Long and short of Ismael's Ghosts

Desplechin on choices, Cotillard, Amalric and Gainsbourg.

by Richard Mowe

Cannes opening film line-up (from left): Hippolyte Girardot, Mathieu Amalric, Marion Cotillard, Arnaud Desplechin, Charlotte Gainsbourg, Louis Garrel and Alba Rohrwacher in Ismael’s Ghosts, opening film at this year’s Cannes Film Festival.
Cannes opening film line-up (from left): Hippolyte Girardot, Mathieu Amalric, Marion Cotillard, Arnaud Desplechin, Charlotte Gainsbourg, Louis Garrel and Alba Rohrwacher in Ismael’s Ghosts, opening film at this year’s Cannes Film Festival. Photo: Richard Mowe

The director of the Cannes Film Festival’s opening title Ismael’s Ghosts tried to explain away why there are two versions of the film on view - a short and long cut.

Arnaud Desplechin
Arnaud Desplechin Photo: Richard Mowe

The Cannes first night audience saw the slim one: “There’s the original one, which is more intellectual,” said Desplechin at a media encounter. “And there’s the shorter one which you saw this morning which I would describe as more sentimental.” The extended cut currently is screening at the Pantheon Cinema in Paris, owned by Desplechin’s producer Pascal Caucheteux.

The American distributor Magnolia Pictures has yet to decide on which version to show in the States. Desplechin said that it was his producer’s idea to have two versions.

Marion Cotillard, who had previously worked with the director on My Sex Life…, said that she felt drawn to the “ghost” of Carlotta based on the feeling of the script. “I felt that I had really understood the character when I understood how she breathed. The way someone breathes dictates the way the person speaks or behaves, the way that person is physically or psychologically.”

Marion Cotillard
Marion Cotillard Photo: Richard Mowe

Desplechin said that Cotillard has “an ability to reinvent herself, and this is typical of her character Carlotta.” He added: “I loved her in the Dardenne brothers' films. She has the capacity to create a myth and get rid of the myth when it bothers her. I became aware of Charlotte after the controversy over Lars Von Trier’s Antichrist. It was her way of accepting that scandal that impressed me. She accepted the scandal in a calm way.”

He noted that as a film-maker he has no master plan, preferring “to take things as they come.” His previous film My Golden Days talked about first love. “I wanted to make something that was completely the opposite, looking at how more mature people embrace life and love,” Desplechin said.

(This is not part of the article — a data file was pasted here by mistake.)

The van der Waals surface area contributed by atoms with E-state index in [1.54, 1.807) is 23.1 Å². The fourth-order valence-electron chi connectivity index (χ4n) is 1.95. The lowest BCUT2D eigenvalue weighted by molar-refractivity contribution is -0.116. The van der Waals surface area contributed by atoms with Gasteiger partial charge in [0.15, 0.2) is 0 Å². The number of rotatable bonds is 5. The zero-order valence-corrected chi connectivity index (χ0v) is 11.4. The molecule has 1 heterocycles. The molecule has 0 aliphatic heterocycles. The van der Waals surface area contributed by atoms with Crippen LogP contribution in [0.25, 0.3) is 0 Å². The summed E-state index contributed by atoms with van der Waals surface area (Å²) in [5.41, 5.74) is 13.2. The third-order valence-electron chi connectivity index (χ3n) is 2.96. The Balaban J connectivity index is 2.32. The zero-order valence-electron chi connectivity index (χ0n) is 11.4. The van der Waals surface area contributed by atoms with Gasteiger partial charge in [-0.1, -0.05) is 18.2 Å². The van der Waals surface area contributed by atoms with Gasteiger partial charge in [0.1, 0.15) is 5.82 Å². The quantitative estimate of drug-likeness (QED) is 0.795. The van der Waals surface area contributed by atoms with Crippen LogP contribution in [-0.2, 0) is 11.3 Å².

He had told Mathieu Amalric that he considered him melancholic and for their seventh outing together he was determined to give him a different kind of character. “I was pleased not to be melancholic,” Amalric confirmed.

Share this with others on...
News

Fragmented vision Camille Thoman on art, control, chaos, Mireille Enos, Sam Shepard and Never Here

Inside the London Korean Film Festival An in-depth look at this year's line-up

Circularity of the moments Luke Davies on co-scripting Felix van Groeningen's Beautiful Boy

Prison of life Sarah Marx talks about drama L'Enkas

An emotional journey Annemarie Jacir on fathers and sons in Wajib

Light, bright start for San Sebastian Festival embraces humour on opening night

Awaken to open Tallinn Tom Lowe's debut has Black Nights premiere

More news and features

The San Sebastian Film Festival opens this week, and we'll be bringing you all the latest news and reviews from there.



We're looking forward to the London Film Festival and the New York Film Festival.



We've recently been covering the Glasgow Youth Film Festival, the Venice Film Festival, London's Frightfest, and the Fantasia International Film Festival in Montreal.



Read our full for recent coverage.


Visit our festivals section.

Interact

Win a copy of Le Crime De Monsieur Langue, Jacques Rivette's The Nun and some great merchandise for The House With A Clock In Its Walls in our latest competitions.